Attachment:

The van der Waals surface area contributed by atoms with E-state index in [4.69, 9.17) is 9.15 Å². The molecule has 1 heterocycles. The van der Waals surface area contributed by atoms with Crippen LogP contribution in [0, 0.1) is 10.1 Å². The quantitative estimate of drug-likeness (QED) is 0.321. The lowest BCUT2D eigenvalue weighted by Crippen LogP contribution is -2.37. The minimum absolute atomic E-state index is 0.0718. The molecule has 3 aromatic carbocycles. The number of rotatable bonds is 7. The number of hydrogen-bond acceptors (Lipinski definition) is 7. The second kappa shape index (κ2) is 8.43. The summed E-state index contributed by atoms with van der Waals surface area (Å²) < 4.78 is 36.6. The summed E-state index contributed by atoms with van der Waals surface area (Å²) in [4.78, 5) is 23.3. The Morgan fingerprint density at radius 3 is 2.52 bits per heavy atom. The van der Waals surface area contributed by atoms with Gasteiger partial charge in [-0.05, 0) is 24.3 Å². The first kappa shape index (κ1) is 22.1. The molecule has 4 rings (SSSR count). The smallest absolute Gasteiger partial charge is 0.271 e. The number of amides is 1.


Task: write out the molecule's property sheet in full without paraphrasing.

The van der Waals surface area contributed by atoms with E-state index in [4.69, 9.17) is 9.15 Å². The molecule has 1 heterocycles. The van der Waals surface area contributed by atoms with Crippen LogP contribution in [0, 0.1) is 10.1 Å². The quantitative estimate of drug-likeness (QED) is 0.321. The lowest BCUT2D eigenvalue weighted by Crippen LogP contribution is -2.37. The minimum absolute atomic E-state index is 0.0718. The molecule has 3 aromatic carbocycles. The number of rotatable bonds is 7. The number of hydrogen-bond acceptors (Lipinski definition) is 7. The second kappa shape index (κ2) is 8.43. The summed E-state index contributed by atoms with van der Waals surface area (Å²) < 4.78 is 36.6. The summed E-state index contributed by atoms with van der Waals surface area (Å²) in [4.78, 5) is 23.3. The Morgan fingerprint density at radius 3 is 2.52 bits per heavy atom. The van der Waals surface area contributed by atoms with Gasteiger partial charge in [-0.05, 0) is 24.3 Å². The first kappa shape index (κ1) is 22.1. The molecule has 4 rings (SSSR count). The smallest absolute Gasteiger partial charge is 0.271 e. The number of amides is 1.